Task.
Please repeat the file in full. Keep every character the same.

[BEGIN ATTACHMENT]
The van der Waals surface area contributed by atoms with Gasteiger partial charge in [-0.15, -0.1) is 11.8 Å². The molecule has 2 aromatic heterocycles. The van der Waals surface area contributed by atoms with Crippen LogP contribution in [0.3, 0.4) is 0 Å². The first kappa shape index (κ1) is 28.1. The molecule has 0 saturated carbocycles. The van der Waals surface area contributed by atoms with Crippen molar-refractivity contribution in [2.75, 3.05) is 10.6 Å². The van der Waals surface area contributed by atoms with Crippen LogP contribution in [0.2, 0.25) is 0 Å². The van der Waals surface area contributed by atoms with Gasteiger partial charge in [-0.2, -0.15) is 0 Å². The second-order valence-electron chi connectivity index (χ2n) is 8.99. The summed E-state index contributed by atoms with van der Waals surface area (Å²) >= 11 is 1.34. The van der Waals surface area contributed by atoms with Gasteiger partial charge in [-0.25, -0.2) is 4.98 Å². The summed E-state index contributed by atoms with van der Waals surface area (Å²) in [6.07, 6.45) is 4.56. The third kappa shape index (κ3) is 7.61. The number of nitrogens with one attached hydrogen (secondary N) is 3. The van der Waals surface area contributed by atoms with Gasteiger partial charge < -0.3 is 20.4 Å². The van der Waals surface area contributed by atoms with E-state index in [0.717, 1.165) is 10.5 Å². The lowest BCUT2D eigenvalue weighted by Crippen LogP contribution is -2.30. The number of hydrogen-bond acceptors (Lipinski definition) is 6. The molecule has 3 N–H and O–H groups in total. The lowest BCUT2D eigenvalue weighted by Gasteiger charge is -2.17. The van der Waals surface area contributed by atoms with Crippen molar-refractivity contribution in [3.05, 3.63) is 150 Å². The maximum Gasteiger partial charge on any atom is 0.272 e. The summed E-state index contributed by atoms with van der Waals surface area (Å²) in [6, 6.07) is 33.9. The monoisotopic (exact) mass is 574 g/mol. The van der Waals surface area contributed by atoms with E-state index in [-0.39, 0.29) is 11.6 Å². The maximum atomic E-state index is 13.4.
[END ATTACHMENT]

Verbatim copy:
The van der Waals surface area contributed by atoms with Gasteiger partial charge in [-0.15, -0.1) is 11.8 Å². The molecule has 2 aromatic heterocycles. The van der Waals surface area contributed by atoms with Crippen LogP contribution in [0.3, 0.4) is 0 Å². The first kappa shape index (κ1) is 28.1. The molecule has 0 saturated carbocycles. The van der Waals surface area contributed by atoms with Crippen molar-refractivity contribution in [2.75, 3.05) is 10.6 Å². The van der Waals surface area contributed by atoms with Crippen LogP contribution in [0.2, 0.25) is 0 Å². The van der Waals surface area contributed by atoms with Gasteiger partial charge in [-0.2, -0.15) is 0 Å². The second-order valence-electron chi connectivity index (χ2n) is 8.99. The summed E-state index contributed by atoms with van der Waals surface area (Å²) >= 11 is 1.34. The van der Waals surface area contributed by atoms with Gasteiger partial charge in [-0.25, -0.2) is 4.98 Å². The summed E-state index contributed by atoms with van der Waals surface area (Å²) in [6.07, 6.45) is 4.56. The third kappa shape index (κ3) is 7.61. The number of nitrogens with one attached hydrogen (secondary N) is 3. The van der Waals surface area contributed by atoms with Gasteiger partial charge < -0.3 is 20.4 Å². The van der Waals surface area contributed by atoms with E-state index in [0.717, 1.165) is 10.5 Å². The lowest BCUT2D eigenvalue weighted by Crippen LogP contribution is -2.30. The number of hydrogen-bond acceptors (Lipinski definition) is 6. The molecule has 3 N–H and O–H groups in total. The lowest BCUT2D eigenvalue weighted by Gasteiger charge is -2.17. The van der Waals surface area contributed by atoms with Crippen molar-refractivity contribution in [3.05, 3.63) is 150 Å². The maximum Gasteiger partial charge on any atom is 0.272 e. The summed E-state index contributed by atoms with van der Waals surface area (Å²) in [6, 6.07) is 33.9. The monoisotopic (exact) mass is 574 g/mol. The van der Waals surface area contributed by atoms with E-state index in [-0.39, 0.29) is 11.6 Å². The maximum atomic E-state index is 13.4.